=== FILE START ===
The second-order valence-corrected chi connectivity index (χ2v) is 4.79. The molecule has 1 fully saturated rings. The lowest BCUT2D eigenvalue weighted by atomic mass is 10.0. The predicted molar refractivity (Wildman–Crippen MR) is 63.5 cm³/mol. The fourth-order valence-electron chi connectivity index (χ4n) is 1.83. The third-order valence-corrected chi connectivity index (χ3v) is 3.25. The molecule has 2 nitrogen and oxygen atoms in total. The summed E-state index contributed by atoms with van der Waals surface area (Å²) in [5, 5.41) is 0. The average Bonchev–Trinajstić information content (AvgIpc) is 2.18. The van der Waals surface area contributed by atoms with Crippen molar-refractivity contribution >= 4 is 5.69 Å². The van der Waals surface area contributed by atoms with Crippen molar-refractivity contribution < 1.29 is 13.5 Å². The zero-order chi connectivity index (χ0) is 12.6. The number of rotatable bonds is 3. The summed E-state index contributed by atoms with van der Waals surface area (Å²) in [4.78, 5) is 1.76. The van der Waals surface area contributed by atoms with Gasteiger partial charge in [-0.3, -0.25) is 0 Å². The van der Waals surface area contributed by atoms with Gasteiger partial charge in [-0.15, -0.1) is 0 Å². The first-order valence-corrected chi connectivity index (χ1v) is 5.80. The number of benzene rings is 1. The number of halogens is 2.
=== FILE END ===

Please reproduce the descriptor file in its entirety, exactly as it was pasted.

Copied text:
The second-order valence-corrected chi connectivity index (χ2v) is 4.79. The molecule has 1 fully saturated rings. The lowest BCUT2D eigenvalue weighted by atomic mass is 10.0. The predicted molar refractivity (Wildman–Crippen MR) is 63.5 cm³/mol. The fourth-order valence-electron chi connectivity index (χ4n) is 1.83. The third-order valence-corrected chi connectivity index (χ3v) is 3.25. The molecule has 2 nitrogen and oxygen atoms in total. The summed E-state index contributed by atoms with van der Waals surface area (Å²) in [5, 5.41) is 0. The average Bonchev–Trinajstić information content (AvgIpc) is 2.18. The van der Waals surface area contributed by atoms with Crippen molar-refractivity contribution >= 4 is 5.69 Å². The van der Waals surface area contributed by atoms with Crippen molar-refractivity contribution < 1.29 is 13.5 Å². The zero-order chi connectivity index (χ0) is 12.6. The number of rotatable bonds is 3. The summed E-state index contributed by atoms with van der Waals surface area (Å²) in [4.78, 5) is 1.76. The van der Waals surface area contributed by atoms with Gasteiger partial charge in [-0.3, -0.25) is 0 Å². The van der Waals surface area contributed by atoms with Gasteiger partial charge in [-0.15, -0.1) is 0 Å². The first-order valence-corrected chi connectivity index (χ1v) is 5.80. The number of benzene rings is 1. The number of halogens is 2.